Once Upon a Dream by Mathieu Lehanneur
for Veuve Clicquot


Milan 2010: french designer Mathieu Lehanneur presented a bed for curing insomnia in the Zona Tortona district of Milan last week.

The bed lulls users to sleep by enclosing them in automatically-closing curtains then gradually dropping the temperature and lighting, while levels of gentle white noise rise to block out external sounds.

Called Once Upon a Dream, the project was designed for champagne marque Veuve Clicquot's hotel in Rheims, France.

It was shown alongside an installation called Gloriette by the Campana Brothers (see our movie about it filmed at the brothers' studio in São Paulo).

Photographs are by Felipe Ribon.

See all our stories about Milan 2010 in our special category.

The information below is from Lehanneur:

Once upon a dream by Mathieu Lehanneur

After the quality of domestic air with 'Andrea', Mathieu Lehanneur has turned his attention to the quality of sleep. Designed for the Hôtel de Marc at Rheims, where guests of the Veuve Cliquot champagne house often suffering from jet lag stay, 'Once upon a dream' is the ideal room for swift rest-&-resynchronization - sweet deams guaranteed. Between the Sand Man and home cinema, this unit for slumber was designed using tried and tested data gathered in physiological studies for treating people who suffer from chronic insomnia. (Which was the case of the Widow Cliquot, the founder of the firm).

Based on Docteur Alain Nicolas 's work, specialist of sleep in France (Lyon), going to sleep is like stepping off into another state, sifting down into consciousness by successive stages. Each phase is stage-set by the story-teller (Lehanneur), preparing mind and body for abandonment to sleep.

Chapter 1 : automatic curtain closure, the interior show begins. Visually re-defined, the mental slate of the sleeper-to-be is erased for change of consciousness and production of dream.

Chapter 2 : Overall room temperature falls 2° to 19° C.

Chapter 3 : With barely a touch, the user activates the automatic light dimmer via the plant hanging over the bed - a reminiscence of the briar protecting Sleeping Beauty. In fifteen minutes, light dims from 1000 Lux to 0.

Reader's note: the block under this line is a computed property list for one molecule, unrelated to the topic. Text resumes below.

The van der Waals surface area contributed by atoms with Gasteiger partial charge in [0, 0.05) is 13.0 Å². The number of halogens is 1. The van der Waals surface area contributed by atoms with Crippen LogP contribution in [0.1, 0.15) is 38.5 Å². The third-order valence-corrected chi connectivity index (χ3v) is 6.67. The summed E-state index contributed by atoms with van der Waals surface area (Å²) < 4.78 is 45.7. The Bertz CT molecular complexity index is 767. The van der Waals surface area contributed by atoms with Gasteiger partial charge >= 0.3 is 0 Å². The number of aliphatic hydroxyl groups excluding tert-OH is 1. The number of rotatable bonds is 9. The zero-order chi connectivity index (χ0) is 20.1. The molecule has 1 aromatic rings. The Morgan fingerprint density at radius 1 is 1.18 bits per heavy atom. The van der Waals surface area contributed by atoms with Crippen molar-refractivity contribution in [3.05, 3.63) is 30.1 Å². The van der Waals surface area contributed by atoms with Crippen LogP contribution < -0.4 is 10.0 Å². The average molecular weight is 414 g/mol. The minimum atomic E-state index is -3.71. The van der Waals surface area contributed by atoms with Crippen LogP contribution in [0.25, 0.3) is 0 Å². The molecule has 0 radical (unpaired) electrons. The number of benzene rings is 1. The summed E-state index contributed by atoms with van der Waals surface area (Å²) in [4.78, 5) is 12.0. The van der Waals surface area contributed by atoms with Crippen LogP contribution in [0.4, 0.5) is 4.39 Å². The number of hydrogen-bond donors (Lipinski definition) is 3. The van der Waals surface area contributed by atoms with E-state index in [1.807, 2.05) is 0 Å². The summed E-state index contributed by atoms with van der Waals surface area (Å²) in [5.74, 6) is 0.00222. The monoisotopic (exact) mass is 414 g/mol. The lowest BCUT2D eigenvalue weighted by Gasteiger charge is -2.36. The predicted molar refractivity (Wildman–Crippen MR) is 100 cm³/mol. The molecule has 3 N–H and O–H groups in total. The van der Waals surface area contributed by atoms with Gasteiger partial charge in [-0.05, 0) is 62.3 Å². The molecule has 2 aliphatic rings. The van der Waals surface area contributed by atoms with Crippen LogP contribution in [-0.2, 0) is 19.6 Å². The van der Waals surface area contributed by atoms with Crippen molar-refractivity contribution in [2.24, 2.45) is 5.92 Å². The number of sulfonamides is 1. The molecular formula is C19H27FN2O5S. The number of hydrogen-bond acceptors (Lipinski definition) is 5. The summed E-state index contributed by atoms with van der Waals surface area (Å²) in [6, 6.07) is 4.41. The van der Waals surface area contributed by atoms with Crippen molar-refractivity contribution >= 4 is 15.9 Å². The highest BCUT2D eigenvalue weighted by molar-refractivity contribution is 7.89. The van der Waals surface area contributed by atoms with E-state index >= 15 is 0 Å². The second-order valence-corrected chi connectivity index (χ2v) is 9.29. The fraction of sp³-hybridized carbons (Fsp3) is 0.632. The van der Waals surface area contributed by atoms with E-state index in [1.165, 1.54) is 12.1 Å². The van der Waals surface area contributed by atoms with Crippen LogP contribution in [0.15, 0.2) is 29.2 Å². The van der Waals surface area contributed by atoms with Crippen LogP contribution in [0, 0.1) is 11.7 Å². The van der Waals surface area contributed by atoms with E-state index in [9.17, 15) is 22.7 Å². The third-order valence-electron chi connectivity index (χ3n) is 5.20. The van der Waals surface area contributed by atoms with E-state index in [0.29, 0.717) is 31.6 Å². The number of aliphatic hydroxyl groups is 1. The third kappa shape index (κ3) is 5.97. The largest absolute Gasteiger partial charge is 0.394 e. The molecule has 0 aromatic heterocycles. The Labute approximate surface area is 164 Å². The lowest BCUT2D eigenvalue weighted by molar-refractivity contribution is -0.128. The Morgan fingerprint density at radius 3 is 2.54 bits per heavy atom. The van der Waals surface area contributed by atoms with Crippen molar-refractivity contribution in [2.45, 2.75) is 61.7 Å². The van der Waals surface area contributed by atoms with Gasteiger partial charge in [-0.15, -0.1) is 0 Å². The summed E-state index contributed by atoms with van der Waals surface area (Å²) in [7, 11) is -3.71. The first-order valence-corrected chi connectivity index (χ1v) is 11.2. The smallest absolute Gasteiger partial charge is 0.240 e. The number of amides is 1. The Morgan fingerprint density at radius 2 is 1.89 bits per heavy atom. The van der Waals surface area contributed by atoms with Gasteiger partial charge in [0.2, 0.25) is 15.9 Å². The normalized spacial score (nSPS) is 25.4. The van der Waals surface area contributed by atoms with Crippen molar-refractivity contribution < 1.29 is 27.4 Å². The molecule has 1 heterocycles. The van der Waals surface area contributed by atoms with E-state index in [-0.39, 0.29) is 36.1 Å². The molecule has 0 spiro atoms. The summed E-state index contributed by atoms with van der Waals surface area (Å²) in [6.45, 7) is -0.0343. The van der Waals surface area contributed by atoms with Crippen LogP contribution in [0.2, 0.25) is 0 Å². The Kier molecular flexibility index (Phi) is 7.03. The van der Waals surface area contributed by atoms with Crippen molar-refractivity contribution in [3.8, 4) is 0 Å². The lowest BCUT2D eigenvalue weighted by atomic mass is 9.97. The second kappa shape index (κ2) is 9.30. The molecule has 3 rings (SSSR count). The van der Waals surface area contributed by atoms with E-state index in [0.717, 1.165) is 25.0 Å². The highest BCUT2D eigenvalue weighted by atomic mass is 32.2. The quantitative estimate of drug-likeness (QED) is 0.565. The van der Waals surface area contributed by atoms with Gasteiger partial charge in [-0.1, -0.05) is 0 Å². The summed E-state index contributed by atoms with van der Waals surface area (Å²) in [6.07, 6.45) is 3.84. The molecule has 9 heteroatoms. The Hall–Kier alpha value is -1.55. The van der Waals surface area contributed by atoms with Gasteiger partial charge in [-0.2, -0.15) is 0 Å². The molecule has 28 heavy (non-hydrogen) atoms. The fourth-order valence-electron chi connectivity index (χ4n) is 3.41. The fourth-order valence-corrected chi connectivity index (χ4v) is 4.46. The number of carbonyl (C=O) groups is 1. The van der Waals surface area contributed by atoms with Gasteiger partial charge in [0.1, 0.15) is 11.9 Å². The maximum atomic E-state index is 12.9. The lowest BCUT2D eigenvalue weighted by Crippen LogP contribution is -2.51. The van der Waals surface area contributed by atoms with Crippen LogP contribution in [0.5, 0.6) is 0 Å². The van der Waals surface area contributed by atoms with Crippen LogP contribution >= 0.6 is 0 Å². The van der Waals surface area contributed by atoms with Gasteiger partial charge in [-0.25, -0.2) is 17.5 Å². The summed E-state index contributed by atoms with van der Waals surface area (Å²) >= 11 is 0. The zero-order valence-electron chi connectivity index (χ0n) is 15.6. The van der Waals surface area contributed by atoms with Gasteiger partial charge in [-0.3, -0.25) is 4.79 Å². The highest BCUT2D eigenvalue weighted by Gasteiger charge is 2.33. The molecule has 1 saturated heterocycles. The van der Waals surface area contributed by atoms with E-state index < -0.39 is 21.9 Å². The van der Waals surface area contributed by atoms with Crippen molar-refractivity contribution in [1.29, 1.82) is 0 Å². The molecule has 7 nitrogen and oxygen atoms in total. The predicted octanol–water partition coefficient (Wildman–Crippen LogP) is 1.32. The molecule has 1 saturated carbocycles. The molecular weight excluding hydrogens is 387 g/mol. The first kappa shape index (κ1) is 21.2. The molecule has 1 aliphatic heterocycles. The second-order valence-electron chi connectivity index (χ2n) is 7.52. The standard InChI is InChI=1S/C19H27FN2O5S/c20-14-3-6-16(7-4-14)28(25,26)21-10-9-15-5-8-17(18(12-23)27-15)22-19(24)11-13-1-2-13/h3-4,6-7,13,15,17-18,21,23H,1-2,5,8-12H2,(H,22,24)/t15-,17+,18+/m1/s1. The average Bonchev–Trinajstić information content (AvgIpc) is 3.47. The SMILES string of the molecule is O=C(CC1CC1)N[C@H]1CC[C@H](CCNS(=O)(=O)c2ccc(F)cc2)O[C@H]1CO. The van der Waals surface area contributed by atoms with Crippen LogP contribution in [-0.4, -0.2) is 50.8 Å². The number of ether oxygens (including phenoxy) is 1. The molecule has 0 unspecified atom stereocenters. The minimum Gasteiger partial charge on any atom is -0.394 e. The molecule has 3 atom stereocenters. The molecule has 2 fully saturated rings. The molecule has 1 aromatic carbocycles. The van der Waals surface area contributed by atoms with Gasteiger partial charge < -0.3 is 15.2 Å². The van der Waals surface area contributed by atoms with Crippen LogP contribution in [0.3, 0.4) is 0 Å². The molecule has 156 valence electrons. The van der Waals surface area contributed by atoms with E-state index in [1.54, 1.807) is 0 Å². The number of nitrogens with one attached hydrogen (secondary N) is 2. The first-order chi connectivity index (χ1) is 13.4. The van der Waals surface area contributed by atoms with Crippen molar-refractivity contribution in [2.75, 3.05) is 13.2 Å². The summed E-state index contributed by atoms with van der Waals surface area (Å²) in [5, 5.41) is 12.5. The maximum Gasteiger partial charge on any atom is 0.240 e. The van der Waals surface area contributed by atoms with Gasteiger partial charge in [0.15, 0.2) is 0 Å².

Chapter 4 : During the light-dimming phase, low-volume white noise acoustically isolates the sleeper from external sounds. This purr created by adding together barely audible frequencies is used to put certain patients into a Non Ordinary State of Consciousness (NOSC) prior to telepathic experiments. The brain homes in on the neutral swish, and with ideal body temperature, sleep comes.

Chapter 5 : Wake-up. Temperature rises by 2°. Light intensity increases from 0 to 2500 Lux in fifteen minutes. A new day begins.

Once upon a dream was lauched in Milan last week together with the "Gloriette" by the Campana's brothers. It will be set in Reims at the Hôtel du Marc after a world tour trip.

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Posted on Thursday April 22nd 2010 at 3:56 pm by Catherine Warmann. Copyright policy | Comments policy

  • Darren

    Once again, great work from Lehanneur!! More of the science and design and less of the aesthetic treatment is needed in this world!

  • Andrew

    Looks interesting. I like the idea of a controlled space to rejuvenate, but a bottle of champagne will put anyone to sleep and the quality won't be that great. The bed doesn't look that comfortable either.

  • Lidija

    nothing new….. shigeru ban – paper house

  • modular

    Is Jaime around?

  • Dean

    the only nice thing about the bed was the absolutely stunning guy who was demonstrating it in Tortona – by far the most beautiful sighting at Salone this year!

  • applejack

    Starwars Hoth bed, wait I can see Luke stuck to the ceiling.

  • Val

    @ Dean: I agree with u about the guy hahaha, was gorgeous.

    But I love the proyect, is smart, beautiful, poetic, and functional.

  • nix

    this bed looks 10 times better on the pics than in Milan. Nice idea, star trek design….

  • Prof Z.

    Choose the references:Star Trek design or Jaime Hayon or Shigeru Ban?

  • Klaus

    I am going to try again, as my first comment was too critical to be published.
    I don’t appreciate the work of Lehanneur, because I feel he “cherry picks” scientific factoids from researchers and applies a wacky shape to them.
    I also find it overdesigned, and it uses too much material.
    Don’t understand where the hype comes from really.
    The fact that the client is Veuve Clicquot, for me hints at this project being a representation of vacuous luxury, rather than scientific advance.

  • Lynn

    I appreciate that the scientific basis was given. We could all get ourselves a white noise machine, a timer for our lights and heating, and try this at home! One of my sons suffers from insomnia, and it seems impossible that just these three things – four, the curtains -could make a person fall asleep in such a short time! Thanks, Lehanneur and Veuve Clicquot.